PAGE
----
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Eloqua and Marketo Debate Social Media Ethics on Twitter

By December 8, 2011 4 Comments
Joe Chernov and Jon Miller

Joe Chernov and Jon Miller

Marketing automation software heavyweights Eloqua and Marketo have been clashing over social media ethics on Twitter. The dispute began with Eloqua vice president of content marketing Joe Chernov linking to a Marketo promotion that looked to generate social media shares of Marketo in part by offering prizes. Chernov claimed the promotion is in violation of FTC regulations and WOMMA ethics standards.

Jon Miller, founder and vice president of marketing for Marketo, responded by pointing to an Eloqua promotion that offered hotel upgrades in return for social shares regarding Eloqua. Both sides denied the accusations, saying their promotions contain disclosures that make them compliant with the regulations and standards. (See highlights of the debate in our Storify roundup below.)

Both companies have had a transformative impact on marketing operations, providing software that enables marketers to produce more, and higher-quality, leads online.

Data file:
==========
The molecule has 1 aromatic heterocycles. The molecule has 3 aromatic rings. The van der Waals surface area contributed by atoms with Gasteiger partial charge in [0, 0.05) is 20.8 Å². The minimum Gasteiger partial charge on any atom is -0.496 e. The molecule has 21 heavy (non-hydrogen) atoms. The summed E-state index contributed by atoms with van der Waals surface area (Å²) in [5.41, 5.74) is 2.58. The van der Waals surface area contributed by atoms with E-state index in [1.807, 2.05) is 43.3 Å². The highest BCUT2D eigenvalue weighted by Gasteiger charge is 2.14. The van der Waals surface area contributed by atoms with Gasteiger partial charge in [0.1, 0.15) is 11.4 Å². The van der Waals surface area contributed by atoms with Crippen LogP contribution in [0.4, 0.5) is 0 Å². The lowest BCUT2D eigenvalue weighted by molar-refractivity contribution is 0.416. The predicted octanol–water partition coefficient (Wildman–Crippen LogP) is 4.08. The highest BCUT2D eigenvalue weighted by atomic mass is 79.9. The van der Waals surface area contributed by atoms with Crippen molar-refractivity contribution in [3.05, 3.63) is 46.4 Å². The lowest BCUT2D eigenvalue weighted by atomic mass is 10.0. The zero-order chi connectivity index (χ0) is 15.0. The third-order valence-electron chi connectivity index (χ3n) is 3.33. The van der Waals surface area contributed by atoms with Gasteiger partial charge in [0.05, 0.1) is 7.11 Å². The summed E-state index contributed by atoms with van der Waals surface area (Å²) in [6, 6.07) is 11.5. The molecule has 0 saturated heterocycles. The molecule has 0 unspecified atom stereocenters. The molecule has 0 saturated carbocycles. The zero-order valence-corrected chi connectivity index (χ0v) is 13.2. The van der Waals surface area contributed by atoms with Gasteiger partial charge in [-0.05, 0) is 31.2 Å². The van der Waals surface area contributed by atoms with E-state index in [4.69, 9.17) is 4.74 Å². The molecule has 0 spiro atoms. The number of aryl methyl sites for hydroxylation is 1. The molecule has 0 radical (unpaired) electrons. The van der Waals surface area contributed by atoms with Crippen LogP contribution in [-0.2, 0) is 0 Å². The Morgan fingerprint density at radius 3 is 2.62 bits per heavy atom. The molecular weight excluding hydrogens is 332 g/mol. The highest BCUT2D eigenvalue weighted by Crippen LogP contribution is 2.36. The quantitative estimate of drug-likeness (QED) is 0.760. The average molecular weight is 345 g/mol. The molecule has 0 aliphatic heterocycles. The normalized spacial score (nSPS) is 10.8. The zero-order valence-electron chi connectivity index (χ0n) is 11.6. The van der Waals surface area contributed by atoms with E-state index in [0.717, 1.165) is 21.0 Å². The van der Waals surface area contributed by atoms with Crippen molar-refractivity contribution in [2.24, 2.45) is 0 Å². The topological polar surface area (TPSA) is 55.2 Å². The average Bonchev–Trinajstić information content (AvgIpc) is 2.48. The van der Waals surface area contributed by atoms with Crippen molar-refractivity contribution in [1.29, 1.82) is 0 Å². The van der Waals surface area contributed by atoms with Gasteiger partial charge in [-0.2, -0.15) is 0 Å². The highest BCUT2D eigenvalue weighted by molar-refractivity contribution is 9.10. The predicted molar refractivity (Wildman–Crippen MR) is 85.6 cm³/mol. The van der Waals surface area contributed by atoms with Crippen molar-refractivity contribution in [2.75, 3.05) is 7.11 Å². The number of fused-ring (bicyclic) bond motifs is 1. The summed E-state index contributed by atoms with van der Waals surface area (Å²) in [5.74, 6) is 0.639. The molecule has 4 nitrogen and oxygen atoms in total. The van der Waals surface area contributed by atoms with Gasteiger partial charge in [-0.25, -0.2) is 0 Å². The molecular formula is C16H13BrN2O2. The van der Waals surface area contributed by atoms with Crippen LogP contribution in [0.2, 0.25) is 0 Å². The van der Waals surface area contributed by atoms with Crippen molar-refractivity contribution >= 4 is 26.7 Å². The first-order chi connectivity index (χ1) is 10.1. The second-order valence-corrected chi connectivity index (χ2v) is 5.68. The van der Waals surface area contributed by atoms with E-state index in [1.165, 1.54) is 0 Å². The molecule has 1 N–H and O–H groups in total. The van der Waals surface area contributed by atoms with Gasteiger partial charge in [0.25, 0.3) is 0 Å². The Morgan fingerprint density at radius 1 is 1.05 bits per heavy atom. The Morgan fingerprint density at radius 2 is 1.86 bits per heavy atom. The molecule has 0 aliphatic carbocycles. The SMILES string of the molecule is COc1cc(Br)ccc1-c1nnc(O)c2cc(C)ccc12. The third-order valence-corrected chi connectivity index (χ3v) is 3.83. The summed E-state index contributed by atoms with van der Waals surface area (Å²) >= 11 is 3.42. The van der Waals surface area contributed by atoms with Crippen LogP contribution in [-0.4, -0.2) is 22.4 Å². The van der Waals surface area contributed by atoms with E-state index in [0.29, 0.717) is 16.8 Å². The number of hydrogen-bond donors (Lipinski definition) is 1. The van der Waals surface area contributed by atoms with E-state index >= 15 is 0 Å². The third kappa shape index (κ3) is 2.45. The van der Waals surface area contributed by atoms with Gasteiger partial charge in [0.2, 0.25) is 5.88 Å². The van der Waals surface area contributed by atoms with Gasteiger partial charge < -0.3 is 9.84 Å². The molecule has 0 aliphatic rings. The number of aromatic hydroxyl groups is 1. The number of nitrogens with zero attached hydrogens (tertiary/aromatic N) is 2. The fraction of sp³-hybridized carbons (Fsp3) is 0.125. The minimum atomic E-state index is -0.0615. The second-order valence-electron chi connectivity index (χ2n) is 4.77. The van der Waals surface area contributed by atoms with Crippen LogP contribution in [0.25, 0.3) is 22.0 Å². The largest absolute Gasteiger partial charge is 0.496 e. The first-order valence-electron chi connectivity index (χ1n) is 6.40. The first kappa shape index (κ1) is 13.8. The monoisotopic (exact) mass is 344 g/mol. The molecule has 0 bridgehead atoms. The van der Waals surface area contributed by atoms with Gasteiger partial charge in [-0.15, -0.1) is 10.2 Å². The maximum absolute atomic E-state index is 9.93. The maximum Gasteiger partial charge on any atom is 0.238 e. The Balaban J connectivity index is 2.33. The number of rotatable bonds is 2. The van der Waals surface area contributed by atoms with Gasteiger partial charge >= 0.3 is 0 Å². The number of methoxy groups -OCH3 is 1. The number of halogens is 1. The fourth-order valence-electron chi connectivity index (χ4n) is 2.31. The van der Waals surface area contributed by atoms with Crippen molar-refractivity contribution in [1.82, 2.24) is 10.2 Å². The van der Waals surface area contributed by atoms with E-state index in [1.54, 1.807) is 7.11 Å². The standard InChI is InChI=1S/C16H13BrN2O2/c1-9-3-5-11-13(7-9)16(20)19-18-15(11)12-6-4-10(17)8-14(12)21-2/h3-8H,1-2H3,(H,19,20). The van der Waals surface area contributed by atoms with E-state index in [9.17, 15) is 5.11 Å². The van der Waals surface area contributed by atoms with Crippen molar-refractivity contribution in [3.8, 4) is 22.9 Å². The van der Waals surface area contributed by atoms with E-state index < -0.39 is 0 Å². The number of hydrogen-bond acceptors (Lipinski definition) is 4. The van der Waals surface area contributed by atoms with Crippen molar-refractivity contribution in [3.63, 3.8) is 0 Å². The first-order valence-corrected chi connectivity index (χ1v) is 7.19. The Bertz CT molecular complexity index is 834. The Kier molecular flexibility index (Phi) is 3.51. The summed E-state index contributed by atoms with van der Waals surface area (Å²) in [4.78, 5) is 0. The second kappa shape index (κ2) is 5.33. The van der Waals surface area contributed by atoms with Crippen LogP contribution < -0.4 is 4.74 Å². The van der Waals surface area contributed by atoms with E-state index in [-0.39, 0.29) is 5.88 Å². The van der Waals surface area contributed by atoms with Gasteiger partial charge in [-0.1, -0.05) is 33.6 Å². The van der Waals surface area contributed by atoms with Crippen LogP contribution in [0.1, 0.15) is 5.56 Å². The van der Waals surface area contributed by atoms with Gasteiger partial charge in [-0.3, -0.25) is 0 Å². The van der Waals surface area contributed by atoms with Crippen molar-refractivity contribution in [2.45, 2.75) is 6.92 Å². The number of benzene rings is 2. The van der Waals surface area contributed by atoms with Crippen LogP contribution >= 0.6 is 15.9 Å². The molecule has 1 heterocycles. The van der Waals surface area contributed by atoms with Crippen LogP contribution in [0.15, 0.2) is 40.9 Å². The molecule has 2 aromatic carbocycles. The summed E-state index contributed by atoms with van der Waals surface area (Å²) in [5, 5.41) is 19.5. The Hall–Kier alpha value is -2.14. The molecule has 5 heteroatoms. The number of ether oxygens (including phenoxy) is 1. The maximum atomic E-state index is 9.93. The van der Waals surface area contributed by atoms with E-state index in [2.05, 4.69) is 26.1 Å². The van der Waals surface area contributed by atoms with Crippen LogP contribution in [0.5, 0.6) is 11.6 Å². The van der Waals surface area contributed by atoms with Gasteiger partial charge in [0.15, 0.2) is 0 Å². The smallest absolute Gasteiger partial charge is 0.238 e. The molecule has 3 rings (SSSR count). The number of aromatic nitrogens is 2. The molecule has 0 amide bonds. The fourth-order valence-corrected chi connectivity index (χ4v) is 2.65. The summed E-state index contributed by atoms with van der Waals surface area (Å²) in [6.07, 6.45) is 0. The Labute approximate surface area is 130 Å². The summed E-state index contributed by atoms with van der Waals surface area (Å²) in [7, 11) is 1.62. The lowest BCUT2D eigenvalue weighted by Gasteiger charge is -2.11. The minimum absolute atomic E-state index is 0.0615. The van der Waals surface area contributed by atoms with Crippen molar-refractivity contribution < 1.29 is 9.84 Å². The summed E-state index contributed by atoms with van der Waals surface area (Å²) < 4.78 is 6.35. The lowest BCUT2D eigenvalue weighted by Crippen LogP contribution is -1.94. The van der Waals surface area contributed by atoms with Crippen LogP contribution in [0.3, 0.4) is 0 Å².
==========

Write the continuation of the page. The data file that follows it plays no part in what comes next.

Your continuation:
While the debate highlights some of the ethical complexities in web promotions today, more than anything it seems to illustrate the intensity of the competition between these two firms, both of which have seen increasing success and growth. Additionally, both companies have been champions of content marketing, practicing it in their own operations and advocating it to their customers.

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  • Joe Chernov says:

    Thank you for publishing this fantastic post. It’s the start to a valuable discussion. I only regret that the “battle” appears to be Eloqua vs. Marketo, when it’s more accurate to characterize the combatants as Marketo vs. Transparency.

    First off, Jon did as Jon does. When his company’s contempt for transparency is exposed (more on that in a moment), he tries to misdirect the discussion by pointing a crooked finger in someone else’s direction. It’s hard to argue with the fact that his company ran a promotion that offered prizes for positive tweets, yet none contained any disclosure of the compensation. Even Jon’s sidekick Maria Pergolino conceded the tweets violated Marketo’s ethics code (see her comments: So my question is this: if the tweets violated Marketo’s policy why did several members of Jon’s own team (including the social strategist who, presumably, would know better) retweet them?

    But this isn’t Marketo’s first experience with ethical hanky panky. The aforementioned Pergolino has a history of manipulating her Quora bio to obfuscate her employer (, Marketo’s SVP of Sales (Bill Binch) reviewed the company’s products on a website (ironically) named “Web of Trust” ( without saying he worked at Marketo (the reviews were glowing, by the way), hell, at least one employee of Marketo reviewed the company’s “book” (aka marketing collateral) as if he were an ordinary reader ( The list goes on. This is a pattern of behavior.